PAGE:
160-square foot units could help thousands in Sacramento area
SACRAMENTO, Calif. (KCRA) —Thousands of people in Sacramento need a place to sleep every night. Elected officials said homelessness is a crisis in the capital city.
Council member Jeff Harris is now proposing a tiny solution to solve a big problem. The “micropad” concept rolled in front of Sacramento City Hall Monday afternoon....More
SACRAMENTO — The city of Sacramento is exploring a way to reduce the number of homeless living on the streets, giving them small dorm-style bedrooms to live in. They’re called MicroPADs, which stands for Prefab Affordable Dwelling. From now till Wednesday, one will be on display at City Hall....More
Though national apartment rents are growing less quickly, they still exceed the average American’s budget in some cities. One way developers are working to address this imbalance is by building micro-lofts....More
When something small does very big things.
There are more than 7,000 people currently living on the streets of San Francisco, but the solution to the city’s homelessness crisis could come in the form of a 160-sqaure-foot apartment dubbed the MicroPAD.
“Citizens here in San Francisco identify homelessness as the number one problem in the city, yet the government seems to have great difficulty in making apparent progress,” says Patrick Kennedy,...More
… 2. San Francisco, California
The “City by the Bay” grabs the second spot for worst places to own a car. Being stuck in traffic costs the average commuter in San Francisco $1,600 per year. That cost includes both the value of the time spent in traffic and the cost of gas. San Francisco is also one of the 10 worst cities for motor vehicle thefts per resident, another reason to forgo car ownership....More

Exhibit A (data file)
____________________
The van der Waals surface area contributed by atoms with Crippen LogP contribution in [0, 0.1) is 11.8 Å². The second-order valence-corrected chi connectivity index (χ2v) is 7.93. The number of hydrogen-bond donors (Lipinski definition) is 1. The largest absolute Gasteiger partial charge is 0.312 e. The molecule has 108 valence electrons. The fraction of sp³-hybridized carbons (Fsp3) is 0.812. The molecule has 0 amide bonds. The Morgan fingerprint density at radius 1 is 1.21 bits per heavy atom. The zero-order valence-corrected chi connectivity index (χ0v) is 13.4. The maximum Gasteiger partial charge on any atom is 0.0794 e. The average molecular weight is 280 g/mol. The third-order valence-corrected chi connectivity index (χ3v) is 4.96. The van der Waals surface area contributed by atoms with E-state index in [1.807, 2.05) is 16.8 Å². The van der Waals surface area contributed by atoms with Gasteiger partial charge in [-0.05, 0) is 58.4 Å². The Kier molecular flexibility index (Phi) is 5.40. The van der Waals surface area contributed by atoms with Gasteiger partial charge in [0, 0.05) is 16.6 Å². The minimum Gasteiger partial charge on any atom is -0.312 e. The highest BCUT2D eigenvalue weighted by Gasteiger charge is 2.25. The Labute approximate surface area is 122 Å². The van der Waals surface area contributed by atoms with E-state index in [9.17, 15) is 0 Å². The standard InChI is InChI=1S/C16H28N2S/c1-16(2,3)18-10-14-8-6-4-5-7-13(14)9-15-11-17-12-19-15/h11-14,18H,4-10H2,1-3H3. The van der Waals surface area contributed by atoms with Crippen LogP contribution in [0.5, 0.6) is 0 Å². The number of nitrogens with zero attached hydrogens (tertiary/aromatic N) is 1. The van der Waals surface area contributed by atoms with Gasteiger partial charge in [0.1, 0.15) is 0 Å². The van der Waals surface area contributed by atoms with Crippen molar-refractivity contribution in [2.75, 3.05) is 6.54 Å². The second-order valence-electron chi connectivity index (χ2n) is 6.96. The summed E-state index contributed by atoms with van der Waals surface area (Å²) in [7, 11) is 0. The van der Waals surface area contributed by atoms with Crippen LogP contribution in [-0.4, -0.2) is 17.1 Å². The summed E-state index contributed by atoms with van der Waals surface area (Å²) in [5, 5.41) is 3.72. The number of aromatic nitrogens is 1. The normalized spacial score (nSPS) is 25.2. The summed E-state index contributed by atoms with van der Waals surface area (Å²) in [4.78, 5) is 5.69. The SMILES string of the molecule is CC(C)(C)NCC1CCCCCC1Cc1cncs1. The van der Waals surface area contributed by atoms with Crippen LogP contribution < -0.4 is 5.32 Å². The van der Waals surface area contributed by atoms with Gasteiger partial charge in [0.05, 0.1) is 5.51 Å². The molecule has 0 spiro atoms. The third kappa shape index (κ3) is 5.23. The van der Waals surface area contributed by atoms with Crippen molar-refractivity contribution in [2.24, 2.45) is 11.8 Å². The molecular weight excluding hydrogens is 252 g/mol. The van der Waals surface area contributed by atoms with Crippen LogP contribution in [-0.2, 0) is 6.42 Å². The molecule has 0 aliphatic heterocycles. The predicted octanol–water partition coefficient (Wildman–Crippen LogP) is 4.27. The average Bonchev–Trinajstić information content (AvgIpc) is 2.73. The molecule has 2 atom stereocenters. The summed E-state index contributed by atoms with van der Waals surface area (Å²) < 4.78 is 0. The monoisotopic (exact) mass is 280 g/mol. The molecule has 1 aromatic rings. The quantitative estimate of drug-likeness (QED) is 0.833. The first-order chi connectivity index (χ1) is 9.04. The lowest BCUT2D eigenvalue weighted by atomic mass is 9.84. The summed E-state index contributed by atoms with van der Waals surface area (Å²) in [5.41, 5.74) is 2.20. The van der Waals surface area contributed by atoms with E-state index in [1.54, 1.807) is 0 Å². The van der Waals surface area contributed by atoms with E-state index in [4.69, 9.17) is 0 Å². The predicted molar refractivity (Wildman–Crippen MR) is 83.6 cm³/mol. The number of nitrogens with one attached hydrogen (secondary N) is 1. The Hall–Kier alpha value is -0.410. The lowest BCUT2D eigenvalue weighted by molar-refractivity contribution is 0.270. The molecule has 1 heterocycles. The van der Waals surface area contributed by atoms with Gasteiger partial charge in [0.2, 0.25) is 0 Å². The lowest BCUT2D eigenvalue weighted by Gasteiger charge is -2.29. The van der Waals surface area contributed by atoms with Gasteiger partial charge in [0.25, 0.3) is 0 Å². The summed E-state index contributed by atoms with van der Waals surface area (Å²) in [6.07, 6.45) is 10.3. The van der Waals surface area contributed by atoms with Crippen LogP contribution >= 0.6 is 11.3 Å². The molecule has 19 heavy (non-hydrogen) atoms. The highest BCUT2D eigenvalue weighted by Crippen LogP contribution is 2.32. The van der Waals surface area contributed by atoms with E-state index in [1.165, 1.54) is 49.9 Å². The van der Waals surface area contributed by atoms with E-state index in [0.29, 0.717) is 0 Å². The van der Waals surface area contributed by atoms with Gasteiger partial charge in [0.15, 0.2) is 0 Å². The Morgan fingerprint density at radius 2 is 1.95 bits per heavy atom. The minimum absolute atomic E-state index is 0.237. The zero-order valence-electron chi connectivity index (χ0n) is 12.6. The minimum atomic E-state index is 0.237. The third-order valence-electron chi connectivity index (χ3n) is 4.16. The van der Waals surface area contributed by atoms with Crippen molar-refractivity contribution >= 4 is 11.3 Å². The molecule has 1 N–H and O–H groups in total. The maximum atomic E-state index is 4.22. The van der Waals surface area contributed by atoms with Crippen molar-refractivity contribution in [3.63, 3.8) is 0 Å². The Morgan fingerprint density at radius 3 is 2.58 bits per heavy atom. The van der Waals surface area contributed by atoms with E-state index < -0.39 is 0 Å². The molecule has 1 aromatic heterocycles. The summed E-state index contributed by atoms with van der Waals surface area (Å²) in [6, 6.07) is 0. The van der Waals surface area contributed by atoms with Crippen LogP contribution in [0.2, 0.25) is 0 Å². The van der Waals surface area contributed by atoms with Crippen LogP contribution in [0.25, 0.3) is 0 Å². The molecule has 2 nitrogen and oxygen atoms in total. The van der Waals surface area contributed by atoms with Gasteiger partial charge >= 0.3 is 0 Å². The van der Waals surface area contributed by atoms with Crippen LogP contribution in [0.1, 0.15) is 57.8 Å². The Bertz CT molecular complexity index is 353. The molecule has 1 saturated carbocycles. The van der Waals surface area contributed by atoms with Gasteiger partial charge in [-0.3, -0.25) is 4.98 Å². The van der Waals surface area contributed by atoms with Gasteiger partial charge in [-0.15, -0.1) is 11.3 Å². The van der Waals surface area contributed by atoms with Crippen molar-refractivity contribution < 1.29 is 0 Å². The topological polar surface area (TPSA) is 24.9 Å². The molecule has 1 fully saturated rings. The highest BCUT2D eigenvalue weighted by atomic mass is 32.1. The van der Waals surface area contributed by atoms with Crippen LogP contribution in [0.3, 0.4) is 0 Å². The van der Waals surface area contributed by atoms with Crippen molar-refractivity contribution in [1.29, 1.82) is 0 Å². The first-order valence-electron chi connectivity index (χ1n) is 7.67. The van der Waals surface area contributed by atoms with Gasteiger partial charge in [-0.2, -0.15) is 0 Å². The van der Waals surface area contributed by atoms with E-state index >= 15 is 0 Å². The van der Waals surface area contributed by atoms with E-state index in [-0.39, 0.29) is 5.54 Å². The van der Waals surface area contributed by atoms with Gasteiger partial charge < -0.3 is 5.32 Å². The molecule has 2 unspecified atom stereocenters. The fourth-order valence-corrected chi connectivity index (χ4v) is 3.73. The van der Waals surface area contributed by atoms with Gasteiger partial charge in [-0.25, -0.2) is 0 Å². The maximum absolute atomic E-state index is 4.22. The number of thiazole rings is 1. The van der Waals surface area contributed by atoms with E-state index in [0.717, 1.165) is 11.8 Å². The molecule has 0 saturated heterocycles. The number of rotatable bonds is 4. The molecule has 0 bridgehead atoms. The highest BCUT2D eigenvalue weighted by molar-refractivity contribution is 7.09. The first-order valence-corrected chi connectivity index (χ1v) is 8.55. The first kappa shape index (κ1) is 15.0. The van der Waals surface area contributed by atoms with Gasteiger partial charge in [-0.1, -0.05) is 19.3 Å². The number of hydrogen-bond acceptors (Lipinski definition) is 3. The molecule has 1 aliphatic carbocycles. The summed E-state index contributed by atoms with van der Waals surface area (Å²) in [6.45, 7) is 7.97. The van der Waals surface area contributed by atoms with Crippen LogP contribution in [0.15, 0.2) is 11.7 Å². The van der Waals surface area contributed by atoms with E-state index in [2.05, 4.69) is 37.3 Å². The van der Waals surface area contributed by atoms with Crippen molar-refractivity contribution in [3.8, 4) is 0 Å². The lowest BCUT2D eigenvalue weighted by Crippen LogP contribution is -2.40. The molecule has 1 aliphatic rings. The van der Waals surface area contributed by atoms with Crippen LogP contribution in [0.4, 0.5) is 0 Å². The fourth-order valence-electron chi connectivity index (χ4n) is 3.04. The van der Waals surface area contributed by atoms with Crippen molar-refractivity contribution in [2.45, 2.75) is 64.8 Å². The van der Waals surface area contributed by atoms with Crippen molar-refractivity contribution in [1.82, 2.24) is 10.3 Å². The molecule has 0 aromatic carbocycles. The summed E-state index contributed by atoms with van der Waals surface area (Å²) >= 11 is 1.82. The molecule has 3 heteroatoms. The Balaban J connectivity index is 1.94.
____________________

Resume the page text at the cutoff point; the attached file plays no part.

On the corner of Milvia Street and Allston Way, a demo of a 160-square-foot modular unit shows a potential living environment for Berkeley’s long-term homeless and low-income population.
The outside of the unit — designed by San Francisco-based Panoramic Interests — reads “CITYSPACE MicroPAD,” which stands for Prefab Affordable Dwelling....More
Patrick Kennedy, the owner of the development company Panoramic Interests, thinks he has a partial solution to the Bay Area’s chronic homelessness problem and invites Berkeley to take a look at that solution in the form of a prototype currently installed next to City Hall....More
A Dutch company has built a splashy high-rise hotel in Poland—and shipped it in 210 pieces to New York.
The 20-story, 300-room project at 185 Bowery by hotel developer and operator citizenM is the biggest modular-construction hotel project ever in New York....More
Blocks away from the fire-gutted Ghost Ship warehouse in Oakland sits a tiny, two-bedroom in-law unit with mildewed walls and no heat, perched atop a rickety garage. Water pools beneath chipped bathroom tiles, and mold forms spiderweb patterns amid the dog posters and Baby-Sitters Club books in an otherwise tidy girl’s bedroom....More
The problem of homelessness is a real issue across the globe, and providing adequate housing solutions for these poor people is a very demanding task. San Francisco might soon get an innovative solution to the problem though, in the form of modular housing units designed and built by the local company Panoramic Interests....More